Bourne, K., Berry, K., Jones, L. (2014). The relationship between psychological mindedness, parental bonding and adult attachment. Psychology and Psychotherapy: Theory, Research and Practice, 87(2), 161-177. https://doi.org/10.1111/papt.12007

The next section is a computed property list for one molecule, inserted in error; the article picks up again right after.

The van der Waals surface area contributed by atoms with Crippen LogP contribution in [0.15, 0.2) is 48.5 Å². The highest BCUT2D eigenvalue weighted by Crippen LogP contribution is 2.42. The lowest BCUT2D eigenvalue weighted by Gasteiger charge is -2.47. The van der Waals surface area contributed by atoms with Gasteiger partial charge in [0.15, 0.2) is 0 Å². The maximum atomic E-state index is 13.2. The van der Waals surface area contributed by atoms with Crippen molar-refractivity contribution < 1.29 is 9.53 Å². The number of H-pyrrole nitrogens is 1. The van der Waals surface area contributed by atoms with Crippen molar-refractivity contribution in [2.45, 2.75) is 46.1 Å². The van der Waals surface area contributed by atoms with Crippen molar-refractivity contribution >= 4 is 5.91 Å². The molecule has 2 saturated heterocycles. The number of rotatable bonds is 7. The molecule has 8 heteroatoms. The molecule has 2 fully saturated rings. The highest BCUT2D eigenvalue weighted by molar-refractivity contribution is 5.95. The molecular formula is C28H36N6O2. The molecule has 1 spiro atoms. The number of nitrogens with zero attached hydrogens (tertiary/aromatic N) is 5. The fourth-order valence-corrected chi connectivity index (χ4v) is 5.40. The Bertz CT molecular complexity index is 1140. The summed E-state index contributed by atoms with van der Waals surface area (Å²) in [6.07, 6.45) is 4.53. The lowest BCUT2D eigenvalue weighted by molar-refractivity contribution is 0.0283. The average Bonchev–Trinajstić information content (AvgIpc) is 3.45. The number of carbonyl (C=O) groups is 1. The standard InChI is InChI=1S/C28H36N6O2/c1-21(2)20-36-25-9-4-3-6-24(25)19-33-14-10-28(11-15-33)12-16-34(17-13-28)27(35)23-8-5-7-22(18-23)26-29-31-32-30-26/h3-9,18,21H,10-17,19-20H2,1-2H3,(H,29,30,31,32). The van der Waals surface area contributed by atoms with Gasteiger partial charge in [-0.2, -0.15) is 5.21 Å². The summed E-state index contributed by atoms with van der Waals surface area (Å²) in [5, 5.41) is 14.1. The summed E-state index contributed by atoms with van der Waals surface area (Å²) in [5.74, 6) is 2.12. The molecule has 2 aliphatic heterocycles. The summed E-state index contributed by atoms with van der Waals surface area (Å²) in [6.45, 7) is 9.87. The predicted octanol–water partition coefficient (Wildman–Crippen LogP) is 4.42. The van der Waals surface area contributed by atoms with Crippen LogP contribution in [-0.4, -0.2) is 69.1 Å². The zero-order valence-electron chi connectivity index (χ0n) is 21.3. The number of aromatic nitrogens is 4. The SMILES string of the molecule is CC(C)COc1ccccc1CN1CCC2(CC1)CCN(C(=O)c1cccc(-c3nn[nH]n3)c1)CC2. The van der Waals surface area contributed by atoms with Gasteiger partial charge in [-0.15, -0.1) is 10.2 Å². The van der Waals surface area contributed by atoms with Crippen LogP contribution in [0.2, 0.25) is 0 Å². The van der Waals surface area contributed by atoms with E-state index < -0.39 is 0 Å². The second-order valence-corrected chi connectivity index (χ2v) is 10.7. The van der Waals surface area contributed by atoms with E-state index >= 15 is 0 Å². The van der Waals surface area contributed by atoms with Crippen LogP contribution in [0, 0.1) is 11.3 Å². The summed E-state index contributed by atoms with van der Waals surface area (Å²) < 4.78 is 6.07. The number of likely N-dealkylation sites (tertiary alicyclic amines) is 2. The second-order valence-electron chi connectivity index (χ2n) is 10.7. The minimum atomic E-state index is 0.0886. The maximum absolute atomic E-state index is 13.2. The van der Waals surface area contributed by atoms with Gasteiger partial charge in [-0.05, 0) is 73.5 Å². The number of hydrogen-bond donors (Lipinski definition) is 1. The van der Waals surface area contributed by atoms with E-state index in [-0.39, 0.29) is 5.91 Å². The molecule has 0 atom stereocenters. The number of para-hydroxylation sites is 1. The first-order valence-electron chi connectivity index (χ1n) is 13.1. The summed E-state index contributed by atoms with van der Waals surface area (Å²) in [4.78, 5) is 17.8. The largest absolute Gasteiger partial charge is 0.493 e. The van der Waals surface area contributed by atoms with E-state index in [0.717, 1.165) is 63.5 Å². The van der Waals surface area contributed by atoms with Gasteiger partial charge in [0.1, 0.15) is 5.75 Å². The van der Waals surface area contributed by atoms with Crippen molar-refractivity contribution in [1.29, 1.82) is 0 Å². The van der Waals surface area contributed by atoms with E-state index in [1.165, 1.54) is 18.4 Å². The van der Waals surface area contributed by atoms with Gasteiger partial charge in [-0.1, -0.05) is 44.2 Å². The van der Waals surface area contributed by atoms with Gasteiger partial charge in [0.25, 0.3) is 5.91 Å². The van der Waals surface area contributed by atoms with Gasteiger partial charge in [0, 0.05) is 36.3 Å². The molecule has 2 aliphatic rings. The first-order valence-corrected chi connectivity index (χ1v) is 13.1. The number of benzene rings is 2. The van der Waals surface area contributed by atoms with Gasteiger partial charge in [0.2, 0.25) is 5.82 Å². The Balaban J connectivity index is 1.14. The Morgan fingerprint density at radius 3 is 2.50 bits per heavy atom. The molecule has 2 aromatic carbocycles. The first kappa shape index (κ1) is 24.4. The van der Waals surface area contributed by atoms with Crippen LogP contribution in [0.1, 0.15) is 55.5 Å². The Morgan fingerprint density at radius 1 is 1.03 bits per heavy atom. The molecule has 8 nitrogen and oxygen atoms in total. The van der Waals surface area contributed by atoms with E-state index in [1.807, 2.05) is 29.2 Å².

Psychological mindedness is an individual’s ability to develop an insight to one’s own feelings and behaviors, as well as others (Bourne, Berry & Jones 2014). This article tests how the idea relates to parental-child bond. Bourne et al. (2014) tested this theory through examining adult’s psychological mindedness, and their recollection of childhood memories with parental attachment. Psychological mindedness tested positive in relation to parental attachment through maternal love (Bourne et al.). On the other end, traumatic events such as divorce and abuse can cause a negative impact on the security children feel through attachment (Bourne et al.). Bourne et al. also investigated into different forms of adult attachment, and these can be broken down into two forms, such as, attachment anxiety and attachment avoidance. Individuals with attachment anxiety are usually characterized with self-esteem issues, and a fear of neglect or abandonment. People with attachment avoidance only depend on themselves and avoid social interaction. “The authors found that psychological mindedness was strongly, negatively correlated with attachment avoidance, but there was no relationship between attachment anxiety and psychological mindedness” (p. 169; Bourne 2014).